Telecom watchdog wants operators to pay for unused spectrum
India's telecom watchdog today suggested a one-time levy on unused radio spectrum with service providers based on the price derived from the auction for 3G frequency that could bring Rs.35,000 crore ($7.7 billion) of additional revenue for the government.business Updated: May 11, 2010 18:28 IST
India's telecom watchdog on Tuesday suggested a one-time levy on unused radio spectrum with service providers based on the price derived from the auction for 3G frequency that could bring Rs.35,000 crore ($7.7 billion) of additional revenue for the government.
The Telecom Regulatory Authority of India (TRAI) also recommended the removal of curbs on the sale of stake by service providers, in a move that could lay the groundwork for major consolidation in the world's second largest mobile phone network and the fastest growing among emerging economies.
India currently imposes a three-year cap since the grant of operator licence on telecom companies before the promoters can sell their majority stakes. This clause has prevented a consolidation in the market where spectrum is at a premium.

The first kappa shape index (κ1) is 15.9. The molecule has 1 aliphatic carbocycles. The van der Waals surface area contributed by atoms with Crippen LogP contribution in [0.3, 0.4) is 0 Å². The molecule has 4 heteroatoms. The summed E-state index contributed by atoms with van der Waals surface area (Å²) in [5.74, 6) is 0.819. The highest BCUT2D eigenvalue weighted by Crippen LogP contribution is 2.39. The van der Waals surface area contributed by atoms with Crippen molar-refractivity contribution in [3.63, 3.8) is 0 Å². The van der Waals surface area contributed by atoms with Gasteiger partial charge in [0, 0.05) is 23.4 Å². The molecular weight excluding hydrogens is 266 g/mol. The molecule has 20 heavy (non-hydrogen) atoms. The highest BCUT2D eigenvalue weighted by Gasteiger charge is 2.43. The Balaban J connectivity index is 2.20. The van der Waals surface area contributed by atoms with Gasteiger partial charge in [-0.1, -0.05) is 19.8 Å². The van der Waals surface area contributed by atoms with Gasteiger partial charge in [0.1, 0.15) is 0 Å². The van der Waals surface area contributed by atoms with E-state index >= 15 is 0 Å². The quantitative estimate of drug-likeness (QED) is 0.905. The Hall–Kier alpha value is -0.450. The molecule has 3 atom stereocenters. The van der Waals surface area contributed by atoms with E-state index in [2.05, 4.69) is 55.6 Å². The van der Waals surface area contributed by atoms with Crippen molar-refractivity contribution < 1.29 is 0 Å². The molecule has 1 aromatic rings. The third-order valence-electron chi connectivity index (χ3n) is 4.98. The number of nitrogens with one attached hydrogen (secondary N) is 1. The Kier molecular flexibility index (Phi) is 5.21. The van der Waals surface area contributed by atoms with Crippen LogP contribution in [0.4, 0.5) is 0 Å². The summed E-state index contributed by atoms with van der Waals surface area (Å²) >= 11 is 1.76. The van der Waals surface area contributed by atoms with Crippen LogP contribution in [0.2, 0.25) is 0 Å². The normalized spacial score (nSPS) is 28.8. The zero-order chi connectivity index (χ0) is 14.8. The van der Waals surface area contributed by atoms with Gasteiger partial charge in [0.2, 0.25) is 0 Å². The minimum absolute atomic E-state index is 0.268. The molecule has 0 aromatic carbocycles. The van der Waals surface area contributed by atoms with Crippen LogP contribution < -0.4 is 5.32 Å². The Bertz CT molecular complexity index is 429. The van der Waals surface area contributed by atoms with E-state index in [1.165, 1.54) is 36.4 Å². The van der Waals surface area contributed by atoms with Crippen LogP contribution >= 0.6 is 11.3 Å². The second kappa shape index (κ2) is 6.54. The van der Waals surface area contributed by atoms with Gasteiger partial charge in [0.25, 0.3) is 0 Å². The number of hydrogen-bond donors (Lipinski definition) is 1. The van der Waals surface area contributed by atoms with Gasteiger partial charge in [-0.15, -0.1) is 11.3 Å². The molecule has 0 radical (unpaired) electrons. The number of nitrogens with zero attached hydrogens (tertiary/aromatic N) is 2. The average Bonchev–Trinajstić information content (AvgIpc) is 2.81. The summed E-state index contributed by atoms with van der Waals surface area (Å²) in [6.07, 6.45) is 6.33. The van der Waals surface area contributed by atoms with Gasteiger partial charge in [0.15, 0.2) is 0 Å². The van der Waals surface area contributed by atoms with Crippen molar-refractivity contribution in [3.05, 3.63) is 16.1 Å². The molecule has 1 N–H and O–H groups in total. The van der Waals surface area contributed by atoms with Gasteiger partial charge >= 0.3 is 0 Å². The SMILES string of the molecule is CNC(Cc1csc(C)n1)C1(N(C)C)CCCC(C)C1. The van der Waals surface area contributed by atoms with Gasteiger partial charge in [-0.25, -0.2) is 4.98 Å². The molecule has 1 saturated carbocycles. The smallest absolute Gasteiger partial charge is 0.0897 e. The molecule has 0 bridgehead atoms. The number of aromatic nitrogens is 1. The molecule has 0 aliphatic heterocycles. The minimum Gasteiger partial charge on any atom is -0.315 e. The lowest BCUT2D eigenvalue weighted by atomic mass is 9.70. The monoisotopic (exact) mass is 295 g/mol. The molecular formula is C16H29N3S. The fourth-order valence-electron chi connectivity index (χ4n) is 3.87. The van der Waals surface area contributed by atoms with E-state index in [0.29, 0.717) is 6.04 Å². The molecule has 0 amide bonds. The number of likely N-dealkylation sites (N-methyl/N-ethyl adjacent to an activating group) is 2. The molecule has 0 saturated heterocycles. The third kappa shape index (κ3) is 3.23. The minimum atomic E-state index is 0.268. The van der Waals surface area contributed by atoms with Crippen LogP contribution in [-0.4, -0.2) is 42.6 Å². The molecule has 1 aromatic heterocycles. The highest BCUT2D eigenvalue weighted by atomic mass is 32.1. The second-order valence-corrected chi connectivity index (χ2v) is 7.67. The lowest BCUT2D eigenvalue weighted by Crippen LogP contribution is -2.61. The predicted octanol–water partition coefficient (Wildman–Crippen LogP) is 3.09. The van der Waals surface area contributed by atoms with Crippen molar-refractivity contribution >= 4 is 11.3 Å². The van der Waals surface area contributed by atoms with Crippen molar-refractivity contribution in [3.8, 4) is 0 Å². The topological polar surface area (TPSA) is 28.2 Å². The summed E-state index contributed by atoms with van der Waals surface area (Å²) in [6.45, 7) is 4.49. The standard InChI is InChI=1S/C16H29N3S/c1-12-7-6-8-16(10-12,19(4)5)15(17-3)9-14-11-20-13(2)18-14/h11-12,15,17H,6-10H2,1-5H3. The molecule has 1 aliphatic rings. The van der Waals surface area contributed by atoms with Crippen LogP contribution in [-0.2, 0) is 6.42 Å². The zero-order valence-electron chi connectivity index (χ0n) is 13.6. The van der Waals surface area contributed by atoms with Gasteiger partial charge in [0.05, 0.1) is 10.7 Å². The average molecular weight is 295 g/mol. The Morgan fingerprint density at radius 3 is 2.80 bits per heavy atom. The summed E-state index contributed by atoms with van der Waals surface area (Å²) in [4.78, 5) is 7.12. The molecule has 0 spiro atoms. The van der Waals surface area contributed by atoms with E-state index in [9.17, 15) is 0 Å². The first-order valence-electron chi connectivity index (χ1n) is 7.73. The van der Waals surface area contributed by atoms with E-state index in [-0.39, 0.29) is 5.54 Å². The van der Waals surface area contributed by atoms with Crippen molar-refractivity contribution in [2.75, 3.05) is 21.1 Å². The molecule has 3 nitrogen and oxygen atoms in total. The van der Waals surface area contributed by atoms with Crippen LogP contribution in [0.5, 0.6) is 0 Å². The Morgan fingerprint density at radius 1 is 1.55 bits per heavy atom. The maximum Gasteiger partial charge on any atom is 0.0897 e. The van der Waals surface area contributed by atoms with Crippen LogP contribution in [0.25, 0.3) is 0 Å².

The watchdog said telecom operators like Bharti, Vodafone and Reliance Communications, which hold radio spectrum beyond 6.2 mega hertz be charged a one-time fee based on the price derived from the ongoing auction for frequency for 3G services.
The regulator -- whose recommendations may or may not be accepted by the government -- has also called for a spectrum cap per operator of 10 mega hertz for Delhi and Mumbai and 8 mega hertz for other circles to be imposed on operators.
“As per our estimates, there is 156 mega hertz of spectrum beyond 6.2 mega hertz across India. So, going by the price being discovered for the 3G spectrum, it could amount to a revenue of Rs.30,000-Rs.35,000 crore,” said TRAI Chairman JS Sarma.
“What we have said is that beyond 6.2 mega hertz, the price must be paid,” Sarma told reporters here.
The move comes against the backdrop of the government being assured at least Rs.54,000 crore worth of revenues from the ongoing auction of 3G spectrum. The opposition parties had also charged that the spectrum for 2G telephony was handed over rather cheap.
At the end of March, India had 584.32 million wireless telecom subscribers, serviced by 15 companies, including two public sector undertakings. As many as 20.31 million new additions accrued in March alone.
The dominant players are Bharti Airtel with a 21.84 percent share, followed by Reliance Communications with 17.53 percent, Vodafone with 17.26 percent, Bharat Sanchar Nigam Ltd with 11.89 percent, Tata Teleservices with 11.29 percent and Idea Mobile with 10.92 percent.